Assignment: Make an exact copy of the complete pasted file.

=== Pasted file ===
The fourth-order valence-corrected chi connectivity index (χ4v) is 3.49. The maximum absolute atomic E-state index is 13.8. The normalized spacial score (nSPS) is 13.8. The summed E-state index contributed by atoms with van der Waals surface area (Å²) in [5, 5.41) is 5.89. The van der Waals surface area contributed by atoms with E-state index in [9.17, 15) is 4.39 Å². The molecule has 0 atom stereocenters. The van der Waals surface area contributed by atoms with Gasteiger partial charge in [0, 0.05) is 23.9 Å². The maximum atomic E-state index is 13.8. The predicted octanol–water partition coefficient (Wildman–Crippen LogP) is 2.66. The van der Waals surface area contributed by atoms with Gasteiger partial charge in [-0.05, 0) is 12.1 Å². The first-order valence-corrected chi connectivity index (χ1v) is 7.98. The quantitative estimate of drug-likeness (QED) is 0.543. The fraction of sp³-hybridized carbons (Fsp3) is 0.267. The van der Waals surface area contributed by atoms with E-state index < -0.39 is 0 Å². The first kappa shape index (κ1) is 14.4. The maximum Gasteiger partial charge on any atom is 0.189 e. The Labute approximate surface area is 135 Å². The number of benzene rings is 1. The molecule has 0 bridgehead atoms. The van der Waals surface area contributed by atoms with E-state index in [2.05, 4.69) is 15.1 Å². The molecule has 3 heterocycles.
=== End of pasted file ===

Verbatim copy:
The fourth-order valence-corrected chi connectivity index (χ4v) is 3.49. The maximum absolute atomic E-state index is 13.8. The normalized spacial score (nSPS) is 13.8. The summed E-state index contributed by atoms with van der Waals surface area (Å²) in [5, 5.41) is 5.89. The van der Waals surface area contributed by atoms with E-state index in [9.17, 15) is 4.39 Å². The molecule has 0 atom stereocenters. The van der Waals surface area contributed by atoms with Gasteiger partial charge in [0, 0.05) is 23.9 Å². The maximum atomic E-state index is 13.8. The predicted octanol–water partition coefficient (Wildman–Crippen LogP) is 2.66. The van der Waals surface area contributed by atoms with Gasteiger partial charge in [-0.05, 0) is 12.1 Å². The first-order valence-corrected chi connectivity index (χ1v) is 7.98. The quantitative estimate of drug-likeness (QED) is 0.543. The fraction of sp³-hybridized carbons (Fsp3) is 0.267. The van der Waals surface area contributed by atoms with E-state index < -0.39 is 0 Å². The first kappa shape index (κ1) is 14.4. The maximum Gasteiger partial charge on any atom is 0.189 e. The Labute approximate surface area is 135 Å². The number of benzene rings is 1. The molecule has 0 bridgehead atoms. The van der Waals surface area contributed by atoms with E-state index in [2.05, 4.69) is 15.1 Å². The molecule has 3 heterocycles.